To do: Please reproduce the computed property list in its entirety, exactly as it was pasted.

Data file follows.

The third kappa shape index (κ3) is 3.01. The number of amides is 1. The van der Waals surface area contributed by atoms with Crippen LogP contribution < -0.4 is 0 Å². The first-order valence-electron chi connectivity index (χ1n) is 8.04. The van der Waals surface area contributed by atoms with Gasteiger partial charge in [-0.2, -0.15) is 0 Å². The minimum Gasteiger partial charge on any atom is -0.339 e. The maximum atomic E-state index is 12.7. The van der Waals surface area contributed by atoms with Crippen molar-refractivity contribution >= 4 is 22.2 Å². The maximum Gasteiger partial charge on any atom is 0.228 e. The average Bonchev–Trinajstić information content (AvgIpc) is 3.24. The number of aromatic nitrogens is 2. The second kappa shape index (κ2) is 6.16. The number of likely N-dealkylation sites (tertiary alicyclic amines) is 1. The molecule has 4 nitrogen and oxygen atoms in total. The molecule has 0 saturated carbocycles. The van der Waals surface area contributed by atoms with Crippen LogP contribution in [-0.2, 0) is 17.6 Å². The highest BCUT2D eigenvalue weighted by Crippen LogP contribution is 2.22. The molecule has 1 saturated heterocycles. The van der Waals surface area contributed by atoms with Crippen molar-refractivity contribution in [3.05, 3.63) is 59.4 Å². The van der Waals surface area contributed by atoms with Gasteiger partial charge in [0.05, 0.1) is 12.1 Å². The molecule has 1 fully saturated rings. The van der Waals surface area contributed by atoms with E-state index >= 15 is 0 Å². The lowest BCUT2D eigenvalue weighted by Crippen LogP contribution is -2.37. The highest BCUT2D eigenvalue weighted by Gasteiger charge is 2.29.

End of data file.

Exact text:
The third kappa shape index (κ3) is 3.01. The number of amides is 1. The van der Waals surface area contributed by atoms with Crippen LogP contribution < -0.4 is 0 Å². The first-order valence-electron chi connectivity index (χ1n) is 8.04. The van der Waals surface area contributed by atoms with Gasteiger partial charge in [-0.2, -0.15) is 0 Å². The minimum Gasteiger partial charge on any atom is -0.339 e. The maximum atomic E-state index is 12.7. The van der Waals surface area contributed by atoms with Crippen molar-refractivity contribution >= 4 is 22.2 Å². The maximum Gasteiger partial charge on any atom is 0.228 e. The average Bonchev–Trinajstić information content (AvgIpc) is 3.24. The number of aromatic nitrogens is 2. The second kappa shape index (κ2) is 6.16. The number of likely N-dealkylation sites (tertiary alicyclic amines) is 1. The molecule has 4 nitrogen and oxygen atoms in total. The molecule has 0 saturated carbocycles. The van der Waals surface area contributed by atoms with Crippen LogP contribution in [-0.2, 0) is 17.6 Å². The highest BCUT2D eigenvalue weighted by Crippen LogP contribution is 2.22. The molecule has 1 saturated heterocycles. The van der Waals surface area contributed by atoms with Crippen molar-refractivity contribution in [3.05, 3.63) is 59.4 Å². The van der Waals surface area contributed by atoms with Gasteiger partial charge in [0.05, 0.1) is 12.1 Å². The molecule has 1 fully saturated rings. The van der Waals surface area contributed by atoms with E-state index >= 15 is 0 Å². The lowest BCUT2D eigenvalue weighted by Crippen LogP contribution is -2.37. The highest BCUT2D eigenvalue weighted by Gasteiger charge is 2.29.